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The Underwater Film Challenge

A mate of mine, Adam, is a plumber. He also happens to be a very keen and talented photographer. I’ve never met someone quite like Adam before. The guy has a genuine interest in photographing toilets and he somehow has the ability to make these images look like works of art you want to hang on your wall. If you’re on Instagram you should check his work out: @powell_plumbing.

 

Recently the two of us were discussing what it was like to photograph using film underwater. I grew up learning these skills but had not put a roll of film through an underwater camera in close to 15 years.

 

That’s when Adam dropped a bombshell challenge on me. He had an early 1980’s model Nikonos IV-A waterproof camera that belonged to his dad. He thought it was still waterproof so he gave it to me with one roll of Ilford Delta 400 black and white film and free reign to photograph anything I wanted to in the water, as long as I was willing to share the results with my audience.

 

Challenge accepted.

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Firstly, I had to check the camera out. The seals looked to be in about 50/50 condition and I told Adam I was not confident the camera wouldn’t flood, but he gave me the all clear to try it anyway. I cleaned and lubricated the o-rings as best I could, picked my day and took it for a swim.

 

The Nikonos IV-A allows you to set the film speed (ASA/ISO) as expected and the desired aperture. Focus is obtained by pre-setting a range finder on the front of the lens. There is no way to set the shutter speed as the camera does this automatically and shows you a blinking light through the small viewfinder if your exposure is under or over. The camera has interchangeable lenses, this one was mounted with a 35mm f2.5.

 

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As soon as I jumped in the water with the camera it bought back memories of how things used to be done. Don’t waste your shots, don’t press the shutter unless you’re confident you have something, take your time, check everything twice. All the images in this post were taken whilst freediving, so it was only fair to freedive with this roll of film as well. To be honest I wanted to go with SCUBA as you have a lot more time to get things right, but a challenge is a challenge and this was what I agreed to.

 

Personally I think I did ok, if I was to spend some more time with this camera and put a few more rolls of film through I am confident I could improve the results, the hardest part was estimating the distances for the range finder focus, everything else was pretty simple and the compact size of the camera compared to a modern housed DSLR was awesome.

 

There is however a reason that the world has moved on from film, and it all comes down to numbers. A roll of film has 36 exposures until you have to swim in, dry the camera, change the film and start again. With digital you can multiply this out almost infinitely and combined with the instant feedback the cameras provide, achieve far better images, that I think the following photographs demonstrate well.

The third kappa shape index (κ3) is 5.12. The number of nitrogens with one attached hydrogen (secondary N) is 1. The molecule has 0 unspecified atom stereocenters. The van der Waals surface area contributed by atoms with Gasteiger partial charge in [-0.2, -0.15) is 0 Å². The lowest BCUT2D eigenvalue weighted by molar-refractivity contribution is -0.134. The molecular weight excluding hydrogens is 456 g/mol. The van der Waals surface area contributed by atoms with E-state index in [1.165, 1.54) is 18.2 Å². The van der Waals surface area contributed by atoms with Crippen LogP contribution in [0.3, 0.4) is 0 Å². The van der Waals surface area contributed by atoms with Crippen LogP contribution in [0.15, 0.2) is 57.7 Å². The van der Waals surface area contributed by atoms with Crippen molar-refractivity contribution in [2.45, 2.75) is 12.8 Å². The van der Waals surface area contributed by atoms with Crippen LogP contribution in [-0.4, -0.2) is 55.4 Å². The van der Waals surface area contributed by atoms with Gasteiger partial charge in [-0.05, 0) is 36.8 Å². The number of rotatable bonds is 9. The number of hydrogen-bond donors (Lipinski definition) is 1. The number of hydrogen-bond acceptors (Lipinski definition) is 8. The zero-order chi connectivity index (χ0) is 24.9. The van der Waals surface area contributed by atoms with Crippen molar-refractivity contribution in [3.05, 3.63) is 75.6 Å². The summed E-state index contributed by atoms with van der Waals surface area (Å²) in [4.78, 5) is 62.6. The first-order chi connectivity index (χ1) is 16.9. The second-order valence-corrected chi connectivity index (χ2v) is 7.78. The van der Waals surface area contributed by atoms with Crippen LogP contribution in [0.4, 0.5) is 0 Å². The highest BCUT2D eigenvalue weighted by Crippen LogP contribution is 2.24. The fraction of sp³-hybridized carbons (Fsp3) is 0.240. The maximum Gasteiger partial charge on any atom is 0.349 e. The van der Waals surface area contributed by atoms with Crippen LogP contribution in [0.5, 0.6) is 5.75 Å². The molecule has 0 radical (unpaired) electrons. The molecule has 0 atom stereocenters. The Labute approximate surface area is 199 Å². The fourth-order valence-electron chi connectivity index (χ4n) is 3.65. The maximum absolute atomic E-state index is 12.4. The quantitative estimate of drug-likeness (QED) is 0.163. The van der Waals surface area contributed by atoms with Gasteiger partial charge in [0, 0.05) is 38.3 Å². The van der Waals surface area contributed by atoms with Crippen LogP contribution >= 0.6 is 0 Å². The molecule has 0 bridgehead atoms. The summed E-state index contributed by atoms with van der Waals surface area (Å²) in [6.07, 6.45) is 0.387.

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When I swim out with a modern, housed DSLR, over about an hour I would expect to take around 300 frames, usually yielding 1-3 photographs that I would process and keep. The colour photographs in this post were all taken over the last few months around Manly and make up the ‘keepers’ from 6 different dives using a housed Canon 5DSr. On average I took 300 frames per dive, making approximately 1800 frames for 15 photographs.

 

The 5 black and white images are the best shots from the 36 exposures I took with the Nikonos. I tried 5 different composition styles, spending a bit over and hour in the water. I limited myself to 6 frames for each composition with the remaining frames being used for ‘random things I happened to see.’

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With near limitless storage in the digital world, combined with the instant feedback of a digital camera, you can bracket (make minor adjustments to settings) for each composition, fire off a near continuous burst of images to capture fast moving critters and rely almost completely on incredible auto-focus systems.

 

There are times when I’ve filled memory cards to nearly 1000 images to get that one, perfect frame. Of course, this is only the tip of what a modern DSLR will do for you and I honestly believe that this is a contributing factor to the constantly evolving and improving imagery that is being produced.

 

Looking to the future I can only imagine what cameras will be capable of. The improvements to image making technology over the last 27 years have been incredible. Perhaps I should keep my current housing and DSLR until 2044 then take this challenge again!

 

Enjoy your day,
Joel Coleman…

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4 Comments
  • Richard
    Posted at 01:49h, 14 August Reply

    Thanks Joel.
    These are great images and the challenge would have to be deemed a success from my perspective.
    Well done. Some great images.

  • Rita Kluge
    Posted at 06:22h, 14 August Reply

    So fantastic Joel! I can’t imagine how challenging it would be. I would take it on though…imagine that with the humpback whales?! Thank you so much for sharing:)

  • Jack
    Posted at 22:34h, 15 August Reply

    brilliant post Joel, thanks for sharing

  • tom-paul jagg
    Posted at 13:54h, 23 August Reply

    Joel, from one artist to another, both have great qualities.

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